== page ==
Fearing misuse by neo-Nazis, Bavaria is taking legal action against a British publisher reprinting and selling Nazi-era newspapers. The latest edition has also enraged Jewish groups in the country.
The project, which focuses on reprinting newspapers from 1933 to 1945, is meant to educate Germans but has instead sparked outrage from Jewish groups and authorities worried about the possible offence to Holocaust survivors and the potential misuse of the material by neo-Nazis.
On Thursday, the Bavarian finance ministry, which says it holds the rights to all publications from the main Nazi publishing house, said it would resort to the courts to stop future papers being published. It added it was pressing charges against the British publisher, Peter McGee, for copyright infringement.
The latest edition of the paper, the Voelkischer Beobachter (People's Observer), greeted Germans at newsstands Thursday with a headline proclaiming "Huge Fire in the Reichstag" with a photograph of the Reichstag parliament building in flames, seen as a pivotal moment in the rise to power of the Nazis.
"Murder, terror, fire and destruction: these are the terrible things this fanatical party (the Communists) leaves behind it," Joseph Goebbels writes in the commentary on the first page. "We've had enough," says the headline. "Now we're going to take ruthless and dramatic measures."
Jewish group slams "Hitler sells" concept
The project called "Zeitungszeugen," a word play on the German words for "newspaper" and "witness," is supported by some German historians who have annotated the articles.
But the Central Council of Jews in Germany said on Thursday it backed Bavaria's decision to ban the newspapers, complaining it was "left to complete chance" whether people also read the historical commentary or just the papers in isolation.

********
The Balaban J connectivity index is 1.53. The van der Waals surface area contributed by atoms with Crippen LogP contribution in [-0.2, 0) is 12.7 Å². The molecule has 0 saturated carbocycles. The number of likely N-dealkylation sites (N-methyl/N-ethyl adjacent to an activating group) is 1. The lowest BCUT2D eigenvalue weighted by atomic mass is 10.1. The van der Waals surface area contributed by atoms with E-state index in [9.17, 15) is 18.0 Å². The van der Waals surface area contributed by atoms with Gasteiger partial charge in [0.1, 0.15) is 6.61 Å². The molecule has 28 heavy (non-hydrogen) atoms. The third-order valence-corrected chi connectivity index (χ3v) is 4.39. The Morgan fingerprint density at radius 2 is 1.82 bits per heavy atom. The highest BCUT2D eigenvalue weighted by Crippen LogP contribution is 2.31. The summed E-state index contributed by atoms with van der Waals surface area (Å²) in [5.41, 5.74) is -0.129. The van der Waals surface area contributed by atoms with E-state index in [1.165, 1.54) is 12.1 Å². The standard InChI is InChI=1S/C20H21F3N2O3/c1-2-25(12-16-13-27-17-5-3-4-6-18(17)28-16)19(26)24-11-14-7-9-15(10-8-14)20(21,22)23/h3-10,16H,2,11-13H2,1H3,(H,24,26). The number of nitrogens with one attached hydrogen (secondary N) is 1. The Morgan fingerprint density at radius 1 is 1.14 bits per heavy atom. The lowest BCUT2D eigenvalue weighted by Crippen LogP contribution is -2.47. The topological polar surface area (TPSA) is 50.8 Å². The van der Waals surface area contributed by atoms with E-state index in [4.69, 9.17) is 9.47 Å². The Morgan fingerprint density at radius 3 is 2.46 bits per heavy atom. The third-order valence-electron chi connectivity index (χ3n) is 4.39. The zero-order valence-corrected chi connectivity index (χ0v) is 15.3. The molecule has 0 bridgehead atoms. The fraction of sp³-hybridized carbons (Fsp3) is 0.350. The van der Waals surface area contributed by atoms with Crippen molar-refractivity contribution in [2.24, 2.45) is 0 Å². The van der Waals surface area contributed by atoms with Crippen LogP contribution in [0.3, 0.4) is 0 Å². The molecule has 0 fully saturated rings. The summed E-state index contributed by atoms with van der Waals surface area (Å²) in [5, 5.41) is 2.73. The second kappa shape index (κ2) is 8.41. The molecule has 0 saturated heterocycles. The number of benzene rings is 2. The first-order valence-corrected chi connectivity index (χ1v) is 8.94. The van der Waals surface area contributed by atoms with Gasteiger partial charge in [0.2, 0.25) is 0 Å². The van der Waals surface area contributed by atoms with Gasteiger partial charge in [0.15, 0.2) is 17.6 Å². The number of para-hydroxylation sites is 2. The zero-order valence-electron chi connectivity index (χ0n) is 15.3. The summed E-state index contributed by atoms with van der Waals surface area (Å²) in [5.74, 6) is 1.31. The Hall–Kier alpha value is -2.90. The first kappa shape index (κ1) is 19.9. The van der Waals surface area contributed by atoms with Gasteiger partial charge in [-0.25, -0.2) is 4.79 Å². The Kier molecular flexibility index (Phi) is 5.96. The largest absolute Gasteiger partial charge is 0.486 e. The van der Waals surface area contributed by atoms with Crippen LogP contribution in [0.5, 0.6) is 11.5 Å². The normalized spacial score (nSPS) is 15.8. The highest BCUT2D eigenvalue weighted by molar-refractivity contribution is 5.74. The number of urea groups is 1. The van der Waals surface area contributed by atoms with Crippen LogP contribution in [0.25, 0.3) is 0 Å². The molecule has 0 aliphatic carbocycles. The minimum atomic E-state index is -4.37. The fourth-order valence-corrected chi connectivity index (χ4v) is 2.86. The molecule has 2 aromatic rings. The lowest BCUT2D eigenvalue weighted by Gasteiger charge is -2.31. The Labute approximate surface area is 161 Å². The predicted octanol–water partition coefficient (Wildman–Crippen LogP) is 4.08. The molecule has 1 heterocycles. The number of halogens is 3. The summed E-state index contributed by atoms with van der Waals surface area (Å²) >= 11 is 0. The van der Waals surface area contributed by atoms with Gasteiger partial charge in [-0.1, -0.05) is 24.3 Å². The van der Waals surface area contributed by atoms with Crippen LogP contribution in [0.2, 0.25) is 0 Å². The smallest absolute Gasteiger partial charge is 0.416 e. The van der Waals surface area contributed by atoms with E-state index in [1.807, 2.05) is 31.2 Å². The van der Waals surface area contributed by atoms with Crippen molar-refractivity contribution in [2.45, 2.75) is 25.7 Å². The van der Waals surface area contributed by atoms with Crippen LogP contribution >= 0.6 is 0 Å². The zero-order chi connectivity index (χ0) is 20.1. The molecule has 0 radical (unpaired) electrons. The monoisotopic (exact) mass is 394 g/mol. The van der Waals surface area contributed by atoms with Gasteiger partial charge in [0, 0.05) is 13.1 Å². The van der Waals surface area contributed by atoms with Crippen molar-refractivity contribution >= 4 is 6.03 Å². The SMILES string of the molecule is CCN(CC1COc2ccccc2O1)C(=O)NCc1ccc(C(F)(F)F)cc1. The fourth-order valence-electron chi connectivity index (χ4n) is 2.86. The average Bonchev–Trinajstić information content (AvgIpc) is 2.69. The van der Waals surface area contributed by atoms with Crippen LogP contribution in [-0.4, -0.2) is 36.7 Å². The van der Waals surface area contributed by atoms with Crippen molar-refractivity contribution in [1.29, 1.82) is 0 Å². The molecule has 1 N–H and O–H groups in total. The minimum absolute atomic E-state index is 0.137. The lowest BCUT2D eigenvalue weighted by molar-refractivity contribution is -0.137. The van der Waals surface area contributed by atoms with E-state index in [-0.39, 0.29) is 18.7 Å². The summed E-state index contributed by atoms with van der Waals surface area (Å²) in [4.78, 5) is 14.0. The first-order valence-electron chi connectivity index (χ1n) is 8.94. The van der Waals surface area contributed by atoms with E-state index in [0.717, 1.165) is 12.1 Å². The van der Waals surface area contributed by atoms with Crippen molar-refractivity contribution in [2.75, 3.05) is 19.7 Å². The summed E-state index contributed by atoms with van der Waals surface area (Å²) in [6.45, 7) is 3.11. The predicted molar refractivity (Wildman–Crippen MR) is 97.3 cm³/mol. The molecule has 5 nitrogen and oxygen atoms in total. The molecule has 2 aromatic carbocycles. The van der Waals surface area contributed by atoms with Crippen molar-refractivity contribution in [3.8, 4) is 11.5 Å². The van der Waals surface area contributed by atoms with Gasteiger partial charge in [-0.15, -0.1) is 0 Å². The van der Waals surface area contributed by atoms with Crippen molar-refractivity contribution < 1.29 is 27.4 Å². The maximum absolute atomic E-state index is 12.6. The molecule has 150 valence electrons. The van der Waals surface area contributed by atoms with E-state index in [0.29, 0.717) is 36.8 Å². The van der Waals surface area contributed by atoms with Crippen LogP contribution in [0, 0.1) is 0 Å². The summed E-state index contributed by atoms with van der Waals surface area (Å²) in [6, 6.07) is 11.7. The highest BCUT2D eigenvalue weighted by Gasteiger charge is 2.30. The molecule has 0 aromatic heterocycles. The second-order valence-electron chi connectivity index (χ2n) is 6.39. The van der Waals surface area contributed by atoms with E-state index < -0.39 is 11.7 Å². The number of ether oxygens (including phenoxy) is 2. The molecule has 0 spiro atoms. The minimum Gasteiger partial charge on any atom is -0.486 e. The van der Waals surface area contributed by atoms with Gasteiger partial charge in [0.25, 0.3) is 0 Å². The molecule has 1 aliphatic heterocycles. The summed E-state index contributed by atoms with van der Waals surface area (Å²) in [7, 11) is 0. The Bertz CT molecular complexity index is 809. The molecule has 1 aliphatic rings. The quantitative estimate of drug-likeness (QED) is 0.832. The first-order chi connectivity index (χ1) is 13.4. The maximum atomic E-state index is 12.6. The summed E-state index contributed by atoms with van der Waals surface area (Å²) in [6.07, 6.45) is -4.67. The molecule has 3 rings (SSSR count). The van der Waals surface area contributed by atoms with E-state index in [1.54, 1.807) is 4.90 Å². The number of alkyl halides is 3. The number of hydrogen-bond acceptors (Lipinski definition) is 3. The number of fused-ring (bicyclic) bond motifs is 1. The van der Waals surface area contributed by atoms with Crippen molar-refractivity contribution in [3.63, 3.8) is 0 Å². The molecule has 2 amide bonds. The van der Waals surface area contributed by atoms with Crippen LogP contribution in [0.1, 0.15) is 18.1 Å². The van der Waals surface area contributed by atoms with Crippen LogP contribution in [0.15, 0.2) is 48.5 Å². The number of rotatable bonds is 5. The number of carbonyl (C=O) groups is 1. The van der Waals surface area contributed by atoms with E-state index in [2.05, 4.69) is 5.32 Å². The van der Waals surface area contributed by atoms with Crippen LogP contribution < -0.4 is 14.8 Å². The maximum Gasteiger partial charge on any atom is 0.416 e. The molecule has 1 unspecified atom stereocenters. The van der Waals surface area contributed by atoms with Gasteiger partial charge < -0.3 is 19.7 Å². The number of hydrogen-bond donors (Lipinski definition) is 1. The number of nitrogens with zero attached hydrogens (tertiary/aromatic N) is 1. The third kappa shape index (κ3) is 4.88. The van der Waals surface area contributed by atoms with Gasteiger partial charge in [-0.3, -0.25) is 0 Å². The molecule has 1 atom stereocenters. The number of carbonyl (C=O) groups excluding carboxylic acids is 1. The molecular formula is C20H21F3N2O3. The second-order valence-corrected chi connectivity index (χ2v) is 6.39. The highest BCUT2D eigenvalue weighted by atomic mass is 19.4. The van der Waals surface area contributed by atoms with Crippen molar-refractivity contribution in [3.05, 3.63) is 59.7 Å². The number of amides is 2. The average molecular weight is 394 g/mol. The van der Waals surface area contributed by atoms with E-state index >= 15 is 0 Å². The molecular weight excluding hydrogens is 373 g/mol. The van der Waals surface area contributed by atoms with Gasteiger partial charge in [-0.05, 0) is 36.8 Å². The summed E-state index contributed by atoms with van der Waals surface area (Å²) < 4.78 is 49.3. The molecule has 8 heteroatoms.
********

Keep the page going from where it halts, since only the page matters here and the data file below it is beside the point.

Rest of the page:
"This is not what serious political education looks like," Stephan Kramer, the general secretary of the organization said in a statement, adding the project seemed to be irresponsibly driven by the motto "Hitler sells."
The row over the Nazi papers follows a similar spat last year over the republication of Hitler's "Mein Kampf"
Charlotte Knobloch, president of the Central Council for Jews in Germany said it was vital people read the historians' comments included in the package with the papers.
"As a Holocaust survivor, these texts are much more to me than just interesting historical documents. They are part of a harrowing reality that I can still recall," she said in a commentary on the publishers' Web site. If people read only the propaganda, she acknowledged, it could be "disastrous."
Creators insist on educational value
The makers of the project have however rebuffed the criticism, calling it an attack on press freedom.
Sandra Paweronschitz, chief editor of the series, was quoted by news agency AFP as saying the argument that the papers could fuel extremist activity was "as short-sighted as it is wrong."
She pointed out that the series was accompanied by commentary from leading historians putting the papers in their proper historical context.
"We will fight this attack on the freedom of the press with all legal means -- if necessary not only in civil courts but also before the Federal Constitutional Court," she said.
Several German historians have also defended the project.
Wolfgang Benz, a professor at the Berlin Technical University's Center for Research on Anti-Semitism, told news agency DPA recently that the edited copies were more educational and less harmful than German television history programs about the Nazis, which include Nazi film footage and images of swastikas.
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